Oh, Oracle is never going to certify storage systems for its Exa systems, the only reason it performs like it does is because Oracle offloads some of the database query crunching to the storage nodes. Considering the issues with heat, sparing, and data protection with the current hardware, Oracle would effectively kill the majority of it's up front costs for Exadatas (they'll still kill you later with software maintenance).

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Re: I smell something funny

I smell something funny too. It's your logic and obvious sour grapes.

IDC says that Exadata has sold over 1,000 Exadata's (as of about Oct '11). This matches the number that Oracle provides as well. I guess the average customer could have 10 of these things, but I doubt it. Oracle says that they expect to have sold about 3,000 by 2013. Not a bad market to get into.

One question that I have on the NetApp solution is can it do HCC? The Oracle backup solution with ZFS Appliance supports HCC so you do not have to decompress and then backup -- maybe it's not as much of a downfall as I think though. Also, can you hook up the NetApp storage directly to the infiniband network? Without this, then you would have to backup over the 1GbE or 10GbE network using RMAN, right? That does not seem like a comparable solution to the ZFS Storage solution that Oracle sells.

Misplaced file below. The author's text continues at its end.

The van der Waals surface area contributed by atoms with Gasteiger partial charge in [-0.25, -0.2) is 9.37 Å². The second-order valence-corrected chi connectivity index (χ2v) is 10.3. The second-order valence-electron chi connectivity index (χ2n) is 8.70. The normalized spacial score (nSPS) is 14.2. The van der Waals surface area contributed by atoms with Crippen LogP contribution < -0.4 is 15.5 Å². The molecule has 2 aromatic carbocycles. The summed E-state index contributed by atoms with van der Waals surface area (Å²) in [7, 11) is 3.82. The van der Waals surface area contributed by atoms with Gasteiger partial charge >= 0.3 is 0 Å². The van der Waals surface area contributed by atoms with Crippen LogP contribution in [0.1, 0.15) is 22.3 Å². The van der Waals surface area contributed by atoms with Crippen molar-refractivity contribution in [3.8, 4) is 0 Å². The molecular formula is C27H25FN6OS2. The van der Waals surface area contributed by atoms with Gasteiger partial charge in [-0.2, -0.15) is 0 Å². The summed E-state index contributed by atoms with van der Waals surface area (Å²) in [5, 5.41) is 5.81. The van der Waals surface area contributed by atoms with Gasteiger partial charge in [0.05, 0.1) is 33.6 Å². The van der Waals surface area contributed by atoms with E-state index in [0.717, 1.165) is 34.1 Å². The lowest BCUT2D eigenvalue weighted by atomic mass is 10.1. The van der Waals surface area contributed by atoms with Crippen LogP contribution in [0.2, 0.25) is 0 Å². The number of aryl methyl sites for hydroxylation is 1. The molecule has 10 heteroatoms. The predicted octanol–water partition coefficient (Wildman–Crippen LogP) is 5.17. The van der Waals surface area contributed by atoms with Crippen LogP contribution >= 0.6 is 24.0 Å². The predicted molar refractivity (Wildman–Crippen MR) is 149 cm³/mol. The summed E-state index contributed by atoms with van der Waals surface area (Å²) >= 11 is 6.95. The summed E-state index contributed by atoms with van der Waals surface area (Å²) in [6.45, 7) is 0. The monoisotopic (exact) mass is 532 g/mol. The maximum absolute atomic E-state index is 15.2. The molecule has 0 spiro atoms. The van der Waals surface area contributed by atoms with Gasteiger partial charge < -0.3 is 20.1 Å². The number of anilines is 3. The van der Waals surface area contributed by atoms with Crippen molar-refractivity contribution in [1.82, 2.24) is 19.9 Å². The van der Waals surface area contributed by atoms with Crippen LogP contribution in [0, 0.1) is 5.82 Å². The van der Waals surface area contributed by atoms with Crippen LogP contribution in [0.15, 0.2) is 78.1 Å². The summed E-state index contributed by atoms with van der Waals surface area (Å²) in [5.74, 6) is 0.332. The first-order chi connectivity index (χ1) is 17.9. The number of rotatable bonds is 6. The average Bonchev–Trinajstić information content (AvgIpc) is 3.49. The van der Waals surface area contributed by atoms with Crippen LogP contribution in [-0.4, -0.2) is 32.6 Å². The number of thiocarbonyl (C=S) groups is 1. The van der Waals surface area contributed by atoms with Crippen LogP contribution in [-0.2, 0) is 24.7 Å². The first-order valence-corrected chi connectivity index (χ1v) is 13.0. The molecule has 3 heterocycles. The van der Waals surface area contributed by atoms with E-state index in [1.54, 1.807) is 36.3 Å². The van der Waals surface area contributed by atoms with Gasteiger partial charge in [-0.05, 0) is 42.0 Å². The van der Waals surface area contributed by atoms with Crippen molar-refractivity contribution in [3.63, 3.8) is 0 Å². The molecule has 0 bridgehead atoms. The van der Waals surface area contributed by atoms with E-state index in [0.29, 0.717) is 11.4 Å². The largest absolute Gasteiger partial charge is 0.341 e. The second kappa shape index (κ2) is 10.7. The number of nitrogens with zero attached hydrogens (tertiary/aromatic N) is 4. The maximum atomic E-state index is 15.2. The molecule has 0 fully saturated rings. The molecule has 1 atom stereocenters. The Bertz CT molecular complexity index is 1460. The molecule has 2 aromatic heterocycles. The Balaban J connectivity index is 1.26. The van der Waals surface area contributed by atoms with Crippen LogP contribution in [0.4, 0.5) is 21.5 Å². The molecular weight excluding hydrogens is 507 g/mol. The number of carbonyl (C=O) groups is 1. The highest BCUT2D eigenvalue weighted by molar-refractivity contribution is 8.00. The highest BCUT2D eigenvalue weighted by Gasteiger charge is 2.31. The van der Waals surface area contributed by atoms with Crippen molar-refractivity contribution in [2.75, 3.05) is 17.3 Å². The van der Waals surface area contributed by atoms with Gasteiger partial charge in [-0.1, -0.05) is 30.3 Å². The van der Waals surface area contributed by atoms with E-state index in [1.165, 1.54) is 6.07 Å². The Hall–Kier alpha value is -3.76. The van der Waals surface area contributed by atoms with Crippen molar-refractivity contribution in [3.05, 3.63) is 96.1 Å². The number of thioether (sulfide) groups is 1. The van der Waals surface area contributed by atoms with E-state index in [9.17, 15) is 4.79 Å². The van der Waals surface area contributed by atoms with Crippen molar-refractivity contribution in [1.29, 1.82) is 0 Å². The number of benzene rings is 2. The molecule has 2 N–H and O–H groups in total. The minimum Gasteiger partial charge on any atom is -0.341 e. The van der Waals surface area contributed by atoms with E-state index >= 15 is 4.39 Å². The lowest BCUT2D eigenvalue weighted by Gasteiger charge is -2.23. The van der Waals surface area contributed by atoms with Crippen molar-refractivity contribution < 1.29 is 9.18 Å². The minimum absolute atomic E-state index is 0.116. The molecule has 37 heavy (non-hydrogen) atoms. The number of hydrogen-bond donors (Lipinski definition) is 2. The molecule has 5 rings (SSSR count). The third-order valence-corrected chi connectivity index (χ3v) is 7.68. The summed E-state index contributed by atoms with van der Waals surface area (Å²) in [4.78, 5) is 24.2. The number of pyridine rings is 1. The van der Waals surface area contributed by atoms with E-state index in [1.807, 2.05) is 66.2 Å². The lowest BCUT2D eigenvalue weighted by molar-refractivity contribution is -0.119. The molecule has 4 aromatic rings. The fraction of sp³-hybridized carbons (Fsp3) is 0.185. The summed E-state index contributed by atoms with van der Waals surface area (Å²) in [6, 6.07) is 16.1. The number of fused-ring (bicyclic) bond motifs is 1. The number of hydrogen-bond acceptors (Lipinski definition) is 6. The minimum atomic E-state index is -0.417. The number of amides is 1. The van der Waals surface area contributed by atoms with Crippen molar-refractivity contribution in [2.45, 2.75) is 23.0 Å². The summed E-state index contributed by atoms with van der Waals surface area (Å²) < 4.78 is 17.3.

OK... I just looked a bit closer at the NetApp whitepaper, and it seems that you have to uncompress the data before backing up, and all of the compression benefit they show is only with non-hcc compressed data. I guess that answers that question.

There's also no mention of Infiniband, so I assume you can't hook up the NetApp storage to the Infiniband network either.

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Re: I smell something funny

@J.T

Seriously, what are you talking about? You obviously have no clue about ZFS and what is does. I suggest you read more on ZFS before writing weird things. Or are you just trying to spread FUD?